Contributed by Krystyna Swiderska, Co-Director of the ISE Global Coalition

The Global Coalition, in conjunction with the Ethics Committee, works closely with other non-profit organizations and academic and professional societies on policy and advocacy, including implementation and adoption of the ISE Code of Ethics. During the 2012 ISE Congress, a full-day workshop in the ISE Indigenous Forum was organized by the Global Coalition with the objective of improving understanding and increasing dialogue amongst the different actors concerned, and to identify ways in which support for community protocols could be strengthened as a way to revitalize the implementation of MEAs at the local level.

This dialogue on community protocols brought together experts from MEA Secretariats and government and ISE Congress participants who explored the role of community protocols in implementing the Nagoya Protocol in the context of the Biodiversity Convention and in the agriculture sector under the Food and Agriculture Organization (FAO), as well as the role of community protocols in implementing indigenous peoples’ rights in support of sustainable development.

Some of the conclusions from the workshop include:

  • Community protocols can be used by communities to set out requirements and processes for Access and Benefit Sharing (ABS) and ethical research; to defend their customary rights to biodiversity resources against development threats; and to promote sustainable and equitable management of resources. The process to develop protocols is important and valuable in itself, and can lead to good conservation outcomes, even if it does not result in a protocol. Biocultural Community Protocols (BCPs) must be something that come from the community (i.e. bottom-up).
  • BCPs for ABS can enhance legal certainty and clarity for both users and providers, protect communities from exploitation, and channel benefits to local level to incentivize conservation. In implementing the Nagoya Protocol, governments and donors should ensure that communities that are approached for ABS receive support for developing BCPs. BCPs may not be cost effective as a pre-emptive strategy for ABS, but can be useful to address other threats or needs relating to community biodiversity resources. Even where ABS is not the main objective, BCPs have contributed to implementing the Nagoya Protocol by establishing local representative structures for ensuring Prior Informed Consent (PIC), strengthening capacity for PIC and Mutually Agreed Terms (MAT), and taking customary laws into account.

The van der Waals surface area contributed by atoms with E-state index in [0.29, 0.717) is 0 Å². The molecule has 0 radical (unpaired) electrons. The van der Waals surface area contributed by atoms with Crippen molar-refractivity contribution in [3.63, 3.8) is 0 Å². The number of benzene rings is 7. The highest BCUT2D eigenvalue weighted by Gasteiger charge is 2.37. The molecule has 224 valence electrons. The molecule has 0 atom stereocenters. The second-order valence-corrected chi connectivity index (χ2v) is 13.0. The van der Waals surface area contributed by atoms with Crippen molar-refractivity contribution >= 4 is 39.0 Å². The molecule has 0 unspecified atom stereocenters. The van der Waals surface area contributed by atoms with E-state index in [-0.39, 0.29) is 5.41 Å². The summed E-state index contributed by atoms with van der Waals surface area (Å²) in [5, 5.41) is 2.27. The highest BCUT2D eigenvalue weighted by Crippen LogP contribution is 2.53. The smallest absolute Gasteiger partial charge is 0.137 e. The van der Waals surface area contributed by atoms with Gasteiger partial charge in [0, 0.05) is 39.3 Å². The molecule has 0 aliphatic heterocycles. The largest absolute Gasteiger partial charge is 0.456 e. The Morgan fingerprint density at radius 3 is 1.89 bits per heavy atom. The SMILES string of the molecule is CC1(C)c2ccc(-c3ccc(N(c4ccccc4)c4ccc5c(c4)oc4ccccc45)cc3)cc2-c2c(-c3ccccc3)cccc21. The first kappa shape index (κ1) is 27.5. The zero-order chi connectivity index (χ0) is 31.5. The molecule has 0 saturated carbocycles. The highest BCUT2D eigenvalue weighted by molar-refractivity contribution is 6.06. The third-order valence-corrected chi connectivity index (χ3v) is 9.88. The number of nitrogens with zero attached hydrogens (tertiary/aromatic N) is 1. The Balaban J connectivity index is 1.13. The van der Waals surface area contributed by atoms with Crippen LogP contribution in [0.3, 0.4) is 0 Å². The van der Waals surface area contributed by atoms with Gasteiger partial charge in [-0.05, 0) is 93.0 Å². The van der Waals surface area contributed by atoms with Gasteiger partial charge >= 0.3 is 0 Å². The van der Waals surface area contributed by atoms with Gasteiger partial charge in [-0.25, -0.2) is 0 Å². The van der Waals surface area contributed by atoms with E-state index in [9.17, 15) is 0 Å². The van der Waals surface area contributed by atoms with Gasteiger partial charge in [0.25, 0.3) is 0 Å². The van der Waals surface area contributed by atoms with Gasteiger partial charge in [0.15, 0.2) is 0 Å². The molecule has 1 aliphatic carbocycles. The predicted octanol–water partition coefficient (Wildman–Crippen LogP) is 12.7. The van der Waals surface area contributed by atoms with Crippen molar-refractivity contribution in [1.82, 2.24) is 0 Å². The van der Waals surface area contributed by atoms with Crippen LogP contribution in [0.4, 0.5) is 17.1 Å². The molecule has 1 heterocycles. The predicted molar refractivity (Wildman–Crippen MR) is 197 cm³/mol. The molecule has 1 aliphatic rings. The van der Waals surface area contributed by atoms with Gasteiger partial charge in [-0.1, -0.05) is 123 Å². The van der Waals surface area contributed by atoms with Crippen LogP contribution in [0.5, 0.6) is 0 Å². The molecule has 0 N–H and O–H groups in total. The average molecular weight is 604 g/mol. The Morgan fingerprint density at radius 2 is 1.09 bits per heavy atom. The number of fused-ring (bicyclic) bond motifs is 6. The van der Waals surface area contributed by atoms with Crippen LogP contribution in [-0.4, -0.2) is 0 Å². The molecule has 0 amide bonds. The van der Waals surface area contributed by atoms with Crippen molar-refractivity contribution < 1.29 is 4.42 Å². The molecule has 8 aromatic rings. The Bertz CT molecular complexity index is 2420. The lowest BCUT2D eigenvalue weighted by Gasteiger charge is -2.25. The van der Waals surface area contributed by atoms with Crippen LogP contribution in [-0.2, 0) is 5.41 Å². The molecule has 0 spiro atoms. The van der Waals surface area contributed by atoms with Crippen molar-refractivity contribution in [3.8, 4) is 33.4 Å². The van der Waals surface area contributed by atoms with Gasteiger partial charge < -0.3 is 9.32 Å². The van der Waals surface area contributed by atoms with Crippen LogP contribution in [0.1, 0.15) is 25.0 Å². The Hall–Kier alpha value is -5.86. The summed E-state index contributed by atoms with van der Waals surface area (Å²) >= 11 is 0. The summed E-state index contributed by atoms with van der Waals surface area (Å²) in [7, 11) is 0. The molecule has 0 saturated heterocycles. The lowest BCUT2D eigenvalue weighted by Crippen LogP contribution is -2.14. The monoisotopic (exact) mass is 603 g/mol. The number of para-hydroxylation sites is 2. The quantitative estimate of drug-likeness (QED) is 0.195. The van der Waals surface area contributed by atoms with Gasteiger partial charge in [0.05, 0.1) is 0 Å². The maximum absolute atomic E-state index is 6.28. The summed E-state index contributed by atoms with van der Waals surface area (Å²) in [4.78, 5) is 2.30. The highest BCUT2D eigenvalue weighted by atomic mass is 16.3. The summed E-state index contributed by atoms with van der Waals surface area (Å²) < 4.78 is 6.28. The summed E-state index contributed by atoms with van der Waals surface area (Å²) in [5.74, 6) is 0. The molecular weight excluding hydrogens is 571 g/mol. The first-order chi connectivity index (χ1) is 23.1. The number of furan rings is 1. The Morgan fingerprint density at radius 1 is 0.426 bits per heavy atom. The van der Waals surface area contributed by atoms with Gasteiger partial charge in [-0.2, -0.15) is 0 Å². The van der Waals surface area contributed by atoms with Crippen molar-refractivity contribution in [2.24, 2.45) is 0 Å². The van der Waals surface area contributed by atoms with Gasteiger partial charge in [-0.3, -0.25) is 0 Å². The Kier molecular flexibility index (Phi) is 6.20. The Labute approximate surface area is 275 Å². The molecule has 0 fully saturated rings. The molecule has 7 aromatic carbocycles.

• BCPs are an important tool for strengthening community governance and conservation of biodiversity and traditional knowledge, and hence for enhancing capacity for adaptation to climate change and resilience. A number of cases show that BCPs have improved conservation of biodiversity by communities—e.g. traditional crops and medicinal plants—particularly where the process to develop protocols has been participatory and extensive. Conservation values are strengthened through the process and the more participatory the process, the more binding the outcome.
  • BCPs also have a role to play in implementing sustainable development at the local level by linking environmental conservation, economic development and social equity objectives.

The Potato Park’s BCP ensures that economic revenues from the park are shared equitably amongst the six communities, based on contribution to sustaining biocultural diversity and on need, and that they are used in accordance with conservation and equity principles. And by strengthening local institutions for resource management internally, BCPs can make communities better organized, and so better able to defend their biocultural resources against external threats.

Please find the full report here.